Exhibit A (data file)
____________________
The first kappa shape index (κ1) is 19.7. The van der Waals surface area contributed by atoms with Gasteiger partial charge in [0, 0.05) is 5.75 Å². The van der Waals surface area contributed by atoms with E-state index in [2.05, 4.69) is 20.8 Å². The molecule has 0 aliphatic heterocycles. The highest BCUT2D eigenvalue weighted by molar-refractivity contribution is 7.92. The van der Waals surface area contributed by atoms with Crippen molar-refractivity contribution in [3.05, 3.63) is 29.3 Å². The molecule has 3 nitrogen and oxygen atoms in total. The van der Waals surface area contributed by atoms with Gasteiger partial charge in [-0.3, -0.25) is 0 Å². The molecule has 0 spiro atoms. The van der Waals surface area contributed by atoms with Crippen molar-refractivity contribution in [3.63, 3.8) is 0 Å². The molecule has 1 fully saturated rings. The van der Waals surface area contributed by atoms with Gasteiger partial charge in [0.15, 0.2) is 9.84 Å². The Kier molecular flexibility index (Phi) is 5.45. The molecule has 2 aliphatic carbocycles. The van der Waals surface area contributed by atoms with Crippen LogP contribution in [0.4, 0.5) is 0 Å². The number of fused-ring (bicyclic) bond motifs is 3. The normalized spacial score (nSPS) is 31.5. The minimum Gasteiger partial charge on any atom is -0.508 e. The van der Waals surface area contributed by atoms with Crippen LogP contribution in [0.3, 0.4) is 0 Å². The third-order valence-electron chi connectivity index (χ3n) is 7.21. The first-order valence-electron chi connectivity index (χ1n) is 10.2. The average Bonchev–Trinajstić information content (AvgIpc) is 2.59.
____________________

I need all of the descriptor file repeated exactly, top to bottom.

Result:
The first kappa shape index (κ1) is 19.7. The van der Waals surface area contributed by atoms with Gasteiger partial charge in [0, 0.05) is 5.75 Å². The van der Waals surface area contributed by atoms with E-state index in [2.05, 4.69) is 20.8 Å². The molecule has 0 aliphatic heterocycles. The highest BCUT2D eigenvalue weighted by molar-refractivity contribution is 7.92. The van der Waals surface area contributed by atoms with Crippen molar-refractivity contribution in [3.05, 3.63) is 29.3 Å². The molecule has 3 nitrogen and oxygen atoms in total. The van der Waals surface area contributed by atoms with Gasteiger partial charge in [-0.3, -0.25) is 0 Å². The molecule has 0 spiro atoms. The van der Waals surface area contributed by atoms with Crippen molar-refractivity contribution in [3.63, 3.8) is 0 Å². The molecule has 1 fully saturated rings. The van der Waals surface area contributed by atoms with Gasteiger partial charge in [0.15, 0.2) is 9.84 Å². The Kier molecular flexibility index (Phi) is 5.45. The molecule has 2 aliphatic carbocycles. The van der Waals surface area contributed by atoms with Crippen LogP contribution in [0.4, 0.5) is 0 Å². The number of fused-ring (bicyclic) bond motifs is 3. The normalized spacial score (nSPS) is 31.5. The minimum Gasteiger partial charge on any atom is -0.508 e. The van der Waals surface area contributed by atoms with Crippen LogP contribution in [0.3, 0.4) is 0 Å². The third-order valence-electron chi connectivity index (χ3n) is 7.21. The first-order valence-electron chi connectivity index (χ1n) is 10.2. The average Bonchev–Trinajstić information content (AvgIpc) is 2.59.